A survey of weeds growing in South Australia’s South-East and Mallee cropping regions has revealed concerning levels of resistance to some chemistries.
Conducted through a Grains Research and Development Corporation (GRDC) research investment, the survey confirmed – among a number of findings – “alarming” levels of glyphosate resistance in ryegrass in the South-East and significant resistance issues to a range of herbicides in brome grass, barley grass and sow thistle in the Mallee.
A random weed survey was conducted across the Mallee and South-East in December 2017 by researcher Peter Boutsalis, from the University of Adelaide and Plant Science Consulting, who surveyed a total of 238 paddocks – 102 paddocks in the northern Mallee, 63 in the southern Mallee and 73 in the South-East.
Dr Boutsalis says the most prevalent weed species across that entire zone was ryegrass, followed by sow thistle. Brome grass, barley grass and wild turnip were more common in the northern Mallee, while wild oats, wild radish and sow thistle were dominant in the South-East.
“Alarming levels of resistance to glyphosate were once again detected in the South-East, with 27 percent of ryegrass samples exhibiting resistance, compared with 16pc in the previous survey in 2012,” Dr Boutsalis says. “Glyphosate resistance was also detected in 4pc of ryegrass samples from the southern Mallee.”
Ryegrass from the South-East was also tested with paraquat, with 7pc of samples confirmed resistant.
Dr Boutsalis says also of concern is the ongoing widespread resistance in South-East ryegrass populations to active ingredients diclofop and pinoxaden (more than 80pc resistance in samples screened).
“And although trifluralin resistance in ryegrass was detected in 68pc, 14 pc and 41pc of paddocks in the southern Mallee, northern Mallee and South-East respectively, these results reflect a reduction in trifluralin resistance in the South-East and little change in either Mallee region, compared with the previous survey,” Dr Boutsalis said.
In the 2017 survey, additional pre-emergent herbicides were included in resistance screening, with resistance to Group J and K herbicides confirmed in ryegrass, predominantly in the South-East.
Out of 56 brome grass samples collected in the Mallee regions, on average half exhibited resistance to mesosulfuron-methyl. In barley grass, 41pc of samples exhibited resistance to mesosulfuron-methyl. No resistance to imazamox-imazapyr, quizalofop or glyphosate was detected in brome or barley grass.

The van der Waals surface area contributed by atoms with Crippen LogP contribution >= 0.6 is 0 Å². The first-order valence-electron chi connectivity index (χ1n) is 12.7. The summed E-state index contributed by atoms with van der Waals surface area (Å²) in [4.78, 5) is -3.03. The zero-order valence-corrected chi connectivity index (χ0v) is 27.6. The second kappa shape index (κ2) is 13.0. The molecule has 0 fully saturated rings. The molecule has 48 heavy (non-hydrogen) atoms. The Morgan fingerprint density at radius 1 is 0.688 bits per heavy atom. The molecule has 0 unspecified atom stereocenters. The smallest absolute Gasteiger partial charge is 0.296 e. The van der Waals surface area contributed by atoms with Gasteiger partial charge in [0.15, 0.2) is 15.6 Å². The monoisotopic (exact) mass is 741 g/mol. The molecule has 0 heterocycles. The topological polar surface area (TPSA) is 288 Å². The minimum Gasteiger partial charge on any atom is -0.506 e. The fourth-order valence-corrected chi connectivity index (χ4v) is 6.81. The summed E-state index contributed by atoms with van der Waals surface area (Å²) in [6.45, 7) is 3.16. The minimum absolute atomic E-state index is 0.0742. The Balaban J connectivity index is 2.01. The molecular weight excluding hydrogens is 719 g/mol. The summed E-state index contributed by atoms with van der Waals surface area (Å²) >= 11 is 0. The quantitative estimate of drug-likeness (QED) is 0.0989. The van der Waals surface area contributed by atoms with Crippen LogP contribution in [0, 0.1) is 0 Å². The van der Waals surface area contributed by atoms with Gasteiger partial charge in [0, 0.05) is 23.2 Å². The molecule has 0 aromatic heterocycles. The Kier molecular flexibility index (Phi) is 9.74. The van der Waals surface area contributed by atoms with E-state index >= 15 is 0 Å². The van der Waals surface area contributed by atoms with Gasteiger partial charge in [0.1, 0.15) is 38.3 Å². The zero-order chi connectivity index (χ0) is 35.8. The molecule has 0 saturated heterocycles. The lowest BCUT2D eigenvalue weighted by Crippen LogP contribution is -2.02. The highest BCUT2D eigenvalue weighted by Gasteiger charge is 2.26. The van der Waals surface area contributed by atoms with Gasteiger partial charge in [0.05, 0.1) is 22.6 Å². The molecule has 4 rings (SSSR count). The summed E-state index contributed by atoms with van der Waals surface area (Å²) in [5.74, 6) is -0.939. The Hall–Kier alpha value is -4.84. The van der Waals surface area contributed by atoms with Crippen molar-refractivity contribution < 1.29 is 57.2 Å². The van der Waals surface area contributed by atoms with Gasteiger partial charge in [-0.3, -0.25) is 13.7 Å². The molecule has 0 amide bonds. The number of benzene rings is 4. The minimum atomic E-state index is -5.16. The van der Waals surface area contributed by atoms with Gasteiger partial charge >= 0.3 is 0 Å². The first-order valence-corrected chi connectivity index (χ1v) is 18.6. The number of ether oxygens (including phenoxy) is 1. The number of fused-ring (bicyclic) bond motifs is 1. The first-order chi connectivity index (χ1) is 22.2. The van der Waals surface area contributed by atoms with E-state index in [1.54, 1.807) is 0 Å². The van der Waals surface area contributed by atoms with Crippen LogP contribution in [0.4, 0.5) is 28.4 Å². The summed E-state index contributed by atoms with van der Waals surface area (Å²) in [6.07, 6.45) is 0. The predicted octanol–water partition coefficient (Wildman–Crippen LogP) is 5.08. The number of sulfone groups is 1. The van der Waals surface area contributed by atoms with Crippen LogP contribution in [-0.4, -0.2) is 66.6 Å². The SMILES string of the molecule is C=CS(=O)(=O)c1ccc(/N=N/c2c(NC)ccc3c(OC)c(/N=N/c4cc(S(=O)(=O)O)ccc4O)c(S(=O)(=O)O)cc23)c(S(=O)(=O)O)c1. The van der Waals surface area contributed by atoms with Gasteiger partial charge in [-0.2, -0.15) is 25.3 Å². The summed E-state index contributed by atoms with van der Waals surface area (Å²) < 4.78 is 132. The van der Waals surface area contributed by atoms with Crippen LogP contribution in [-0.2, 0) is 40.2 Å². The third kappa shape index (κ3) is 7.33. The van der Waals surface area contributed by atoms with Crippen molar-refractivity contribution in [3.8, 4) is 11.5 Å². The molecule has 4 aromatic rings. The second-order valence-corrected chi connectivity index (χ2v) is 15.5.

In wild oats, 10pc of the 31 collected samples exhibited resistance to clodinafop, with no resistance to mesosulfuron-methyl or triallate.
Group B resistance in sowthistle was highest in the Mallee where more than 90pc of samples were confirmed resistant, and 2,4-D resistance in sowthistle was highest in the South-East (25pc of samples resistant).
In the Mallee, no resistance to atrazine, diflufenican or 2,4-D was identified in wild turnip. Group B resistance was, however, identified in 23pc of samples to sulfonylureas and 16pc to imidazolinones.
Of the wild radish samples collected in the Mallee, 46pc were resistant to chlorsulfuron, 23pc to imazamox-imazapyr and 38pc resistant to 2,4-D. No resistance to diflufenican or glyphosate was detected.
Dr Boutsalis and his colleagues undertake annual surveillance of herbicide resistant weeds through the GRDC national investment which aims to determine the extent of costly herbicide resistance in weeds of cropping systems.
“The surveys provide resistance status information on a regional basis, informing growers’ weed management strategies,” Dr Boutsalis said.
In 2018, the southern region weed collection survey was conducted in SA’s Mid, Upper and Lower North regions, as well as Yorke Peninsula, and these samples are being screened for resistance. Additional surveys will be undertaken in Victoria, Tasmania and SA prior to the harvest of this year’s crop.
Meanwhile, Dr Boutsalis encourages growers who detect weeds that have survived herbicide applications to have those weeds tested in-season for herbicide resistance.
A ‘Quick Test’ – the only in-season test of its kind in which plants (grasses and some broadleaf weeds) are tested for herbicide resistance (or susceptibility) – can assist growers in understanding the extent of resistance on their properties.
“The Quick Test works on plants from seedlings to advanced tillering, as long as the plants are green and healthy,” says Dr Boutsalis. “The test usually takes about four weeks to complete.”
Information about the Quick Test service is available:
Determining the status of herbicide resistance provides growers with valuable information on the effectiveness of herbicides on target weeds, potentially preventing the costly use of ineffective herbicides and reducing the spread of herbicide resistance.
Herbicide resistance is a priority issue for southern region grain growers, as identified by the GRDC Southern Region Panel and the GRDC Southern Regional Cropping Solutions Network (RCSN).
The GRDC’s national investment in herbicide resistance research, development and extension is channelled through several research partners including the Australian Herbicide Resistance Initiative, the University of Adelaide and the University of Sydney.
Information on herbicide resistance and weed management is available via:
Weed resistance testing services are available via: